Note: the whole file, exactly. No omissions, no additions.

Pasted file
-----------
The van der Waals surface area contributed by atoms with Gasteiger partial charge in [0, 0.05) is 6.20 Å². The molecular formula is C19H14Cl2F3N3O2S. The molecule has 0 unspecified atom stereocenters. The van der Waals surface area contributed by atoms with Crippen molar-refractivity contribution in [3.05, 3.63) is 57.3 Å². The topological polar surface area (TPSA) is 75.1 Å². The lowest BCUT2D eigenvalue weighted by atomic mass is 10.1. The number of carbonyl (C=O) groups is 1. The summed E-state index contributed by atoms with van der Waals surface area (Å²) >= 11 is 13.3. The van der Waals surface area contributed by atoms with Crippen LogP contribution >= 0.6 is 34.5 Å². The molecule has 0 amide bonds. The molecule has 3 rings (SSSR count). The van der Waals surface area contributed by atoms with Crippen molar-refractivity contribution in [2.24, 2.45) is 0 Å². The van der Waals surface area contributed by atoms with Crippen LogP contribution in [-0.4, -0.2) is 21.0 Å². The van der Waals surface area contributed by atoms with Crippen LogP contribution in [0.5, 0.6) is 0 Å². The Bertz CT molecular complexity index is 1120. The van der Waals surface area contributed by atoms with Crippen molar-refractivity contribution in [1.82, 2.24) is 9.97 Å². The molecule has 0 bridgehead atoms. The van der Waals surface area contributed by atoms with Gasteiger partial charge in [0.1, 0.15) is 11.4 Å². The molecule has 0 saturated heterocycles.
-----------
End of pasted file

The van der Waals surface area contributed by atoms with Gasteiger partial charge in [0, 0.05) is 6.20 Å². The molecular formula is C19H14Cl2F3N3O2S. The molecule has 0 unspecified atom stereocenters. The van der Waals surface area contributed by atoms with Crippen molar-refractivity contribution in [3.05, 3.63) is 57.3 Å². The topological polar surface area (TPSA) is 75.1 Å². The lowest BCUT2D eigenvalue weighted by atomic mass is 10.1. The number of carbonyl (C=O) groups is 1. The summed E-state index contributed by atoms with van der Waals surface area (Å²) >= 11 is 13.3. The van der Waals surface area contributed by atoms with Crippen LogP contribution >= 0.6 is 34.5 Å². The molecule has 0 amide bonds. The molecule has 3 rings (SSSR count). The van der Waals surface area contributed by atoms with Crippen molar-refractivity contribution in [2.24, 2.45) is 0 Å². The van der Waals surface area contributed by atoms with Crippen LogP contribution in [-0.4, -0.2) is 21.0 Å². The van der Waals surface area contributed by atoms with Crippen LogP contribution in [0.5, 0.6) is 0 Å². The Bertz CT molecular complexity index is 1120. The van der Waals surface area contributed by atoms with Crippen molar-refractivity contribution in [1.82, 2.24) is 9.97 Å². The molecule has 0 bridgehead atoms. The van der Waals surface area contributed by atoms with Gasteiger partial charge in [0.1, 0.15) is 11.4 Å². The molecule has 0 saturated heterocycles.